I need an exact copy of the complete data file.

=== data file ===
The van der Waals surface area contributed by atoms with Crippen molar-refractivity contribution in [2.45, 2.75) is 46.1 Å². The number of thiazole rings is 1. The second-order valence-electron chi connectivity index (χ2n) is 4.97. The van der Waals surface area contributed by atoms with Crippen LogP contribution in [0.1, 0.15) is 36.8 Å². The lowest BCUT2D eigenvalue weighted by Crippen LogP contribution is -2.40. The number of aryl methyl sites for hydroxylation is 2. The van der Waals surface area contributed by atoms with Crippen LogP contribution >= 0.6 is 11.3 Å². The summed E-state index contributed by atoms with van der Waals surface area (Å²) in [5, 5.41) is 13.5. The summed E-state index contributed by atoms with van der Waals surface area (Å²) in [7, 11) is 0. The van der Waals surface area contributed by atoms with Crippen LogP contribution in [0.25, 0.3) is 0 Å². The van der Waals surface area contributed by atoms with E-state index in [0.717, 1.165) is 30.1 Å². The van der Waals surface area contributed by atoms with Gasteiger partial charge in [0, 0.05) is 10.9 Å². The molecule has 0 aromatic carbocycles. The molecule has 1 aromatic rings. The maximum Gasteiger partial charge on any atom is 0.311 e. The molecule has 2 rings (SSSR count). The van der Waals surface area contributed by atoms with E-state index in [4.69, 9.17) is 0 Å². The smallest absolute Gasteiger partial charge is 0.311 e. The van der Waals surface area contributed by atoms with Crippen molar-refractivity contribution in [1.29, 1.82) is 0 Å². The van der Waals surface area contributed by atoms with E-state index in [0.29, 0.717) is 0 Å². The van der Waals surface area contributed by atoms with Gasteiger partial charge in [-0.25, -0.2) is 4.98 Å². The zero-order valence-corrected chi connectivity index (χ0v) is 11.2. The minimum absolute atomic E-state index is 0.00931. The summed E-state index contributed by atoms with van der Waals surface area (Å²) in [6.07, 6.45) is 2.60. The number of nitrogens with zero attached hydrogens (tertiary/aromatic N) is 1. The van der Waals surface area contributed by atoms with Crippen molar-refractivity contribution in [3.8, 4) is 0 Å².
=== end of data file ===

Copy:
The van der Waals surface area contributed by atoms with Crippen molar-refractivity contribution in [2.45, 2.75) is 46.1 Å². The number of thiazole rings is 1. The second-order valence-electron chi connectivity index (χ2n) is 4.97. The van der Waals surface area contributed by atoms with Crippen LogP contribution in [0.1, 0.15) is 36.8 Å². The lowest BCUT2D eigenvalue weighted by Crippen LogP contribution is -2.40. The number of aryl methyl sites for hydroxylation is 2. The van der Waals surface area contributed by atoms with Crippen LogP contribution >= 0.6 is 11.3 Å². The summed E-state index contributed by atoms with van der Waals surface area (Å²) in [5, 5.41) is 13.5. The summed E-state index contributed by atoms with van der Waals surface area (Å²) in [7, 11) is 0. The van der Waals surface area contributed by atoms with Crippen LogP contribution in [0.25, 0.3) is 0 Å². The van der Waals surface area contributed by atoms with E-state index in [0.717, 1.165) is 30.1 Å². The van der Waals surface area contributed by atoms with Gasteiger partial charge in [0, 0.05) is 10.9 Å². The molecule has 0 aromatic carbocycles. The molecule has 1 aromatic rings. The maximum Gasteiger partial charge on any atom is 0.311 e. The molecule has 2 rings (SSSR count). The van der Waals surface area contributed by atoms with E-state index in [4.69, 9.17) is 0 Å². The smallest absolute Gasteiger partial charge is 0.311 e. The van der Waals surface area contributed by atoms with Crippen molar-refractivity contribution in [1.29, 1.82) is 0 Å². The van der Waals surface area contributed by atoms with E-state index in [0.29, 0.717) is 0 Å². The van der Waals surface area contributed by atoms with Gasteiger partial charge in [-0.25, -0.2) is 4.98 Å². The zero-order valence-corrected chi connectivity index (χ0v) is 11.2. The minimum absolute atomic E-state index is 0.00931. The summed E-state index contributed by atoms with van der Waals surface area (Å²) in [6.07, 6.45) is 2.60. The number of nitrogens with zero attached hydrogens (tertiary/aromatic N) is 1. The van der Waals surface area contributed by atoms with Crippen molar-refractivity contribution in [3.8, 4) is 0 Å².